Archive

Archive for March, 2012

Beneluxurious: North Bar’s Lowlands Bier Festival

March 26, 2012 5 comments

Why, Sir, you find no man, at all interested in beer, who is willing to leave Belgium. No, Sir, when a man is tired of Belgium, he is tired of beer; for there is in Belgium all that beer can afford.

— Not Quite Samuel Johnson

I loved our trip to Bruges last summer and got to drink some remarkable beers in lovely places, like t’ Brugs Beertje and Staminee De Garre. The one thing that I did notice, however, was that the amazing beer menus were almost exclusively Belgian. I had hoped that there might be some Dutch beers on offer as well, as I had become very excited about the range of innovative breweries in the Netherlands following my short visit to Amsterdam, and the fantastic In De Wildeman.

Fortunately, back in West Yorkshire, North Bar’s annual Belgian Beer Festival has expanded its remit and annexed Holland; the 2012 version, running from 22 March 2012 to 5 April 2012, is a Lowlands Bier Festival. Kate and I visited yesterday when North was quite empty, suffering slightly from the lack of a beer garden in the unexpected March sunshine. Along with a waffle, we enjoyed four really good beers: bottles of Watou Tripel and Struise/Mikkeller Elliott; and from keg De Molen Op & Top and Emelisse TIPA. So that’s really two Dutch Beers, one and a half Belgian beers and a rogue half a Dane.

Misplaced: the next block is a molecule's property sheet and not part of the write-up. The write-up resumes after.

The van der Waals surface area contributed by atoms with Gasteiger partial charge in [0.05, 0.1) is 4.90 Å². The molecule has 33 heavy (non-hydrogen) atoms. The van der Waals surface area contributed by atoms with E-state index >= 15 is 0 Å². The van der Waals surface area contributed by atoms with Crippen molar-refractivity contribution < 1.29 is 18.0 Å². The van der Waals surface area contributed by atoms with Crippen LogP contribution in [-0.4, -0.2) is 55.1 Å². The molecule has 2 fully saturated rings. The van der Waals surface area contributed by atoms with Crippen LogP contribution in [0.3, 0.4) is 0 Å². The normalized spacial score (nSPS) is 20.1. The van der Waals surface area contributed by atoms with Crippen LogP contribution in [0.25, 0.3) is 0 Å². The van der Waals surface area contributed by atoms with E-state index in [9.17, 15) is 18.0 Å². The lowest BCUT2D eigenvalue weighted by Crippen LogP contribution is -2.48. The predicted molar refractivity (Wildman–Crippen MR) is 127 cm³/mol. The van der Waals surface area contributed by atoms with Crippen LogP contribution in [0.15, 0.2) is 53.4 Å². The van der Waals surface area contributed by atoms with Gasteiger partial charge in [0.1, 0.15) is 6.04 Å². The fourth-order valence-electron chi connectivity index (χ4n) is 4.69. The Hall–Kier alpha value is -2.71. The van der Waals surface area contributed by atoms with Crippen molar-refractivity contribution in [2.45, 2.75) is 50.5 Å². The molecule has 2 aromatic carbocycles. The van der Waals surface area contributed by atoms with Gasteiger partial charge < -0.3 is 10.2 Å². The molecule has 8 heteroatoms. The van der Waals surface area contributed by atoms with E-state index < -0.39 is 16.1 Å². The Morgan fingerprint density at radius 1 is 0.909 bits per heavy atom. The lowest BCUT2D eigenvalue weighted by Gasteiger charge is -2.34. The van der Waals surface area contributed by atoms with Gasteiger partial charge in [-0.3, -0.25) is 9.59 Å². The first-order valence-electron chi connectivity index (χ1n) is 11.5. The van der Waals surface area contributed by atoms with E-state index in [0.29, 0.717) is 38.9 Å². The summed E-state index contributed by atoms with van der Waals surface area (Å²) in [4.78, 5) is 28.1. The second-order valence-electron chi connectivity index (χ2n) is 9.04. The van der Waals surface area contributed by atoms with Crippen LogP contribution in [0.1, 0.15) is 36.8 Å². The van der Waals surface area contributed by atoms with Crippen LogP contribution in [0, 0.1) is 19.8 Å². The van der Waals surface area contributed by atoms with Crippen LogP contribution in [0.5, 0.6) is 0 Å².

I was really impressed with the beer list, which also includes delights from the likes of Boon, Cantillon, De Dolle, all the Trappists you can shake a crosier at, as well as a couple of beers from rarely-seen breweries like Brouwerij De Prael, which I’ve never seen outside Amsterdam. I’m going back and this time I’m having cheese. I recommend you do the same.

If you’re above the Low Countries, perhaps preferring your beers single-hopped, Aberdonian and canine, on 28 March 2012 from 6pm North are also hosting a BrewDog IPA Is Dead Launch Night, a sequel to last year’s. The new batch of four single-hopped IPAs are Galaxy, Motueka, Challenger and HBC.

Advertisements

Oliver’s Army: At The Brewmaster’s Table With Garrett Oliver

March 15, 2012 5 comments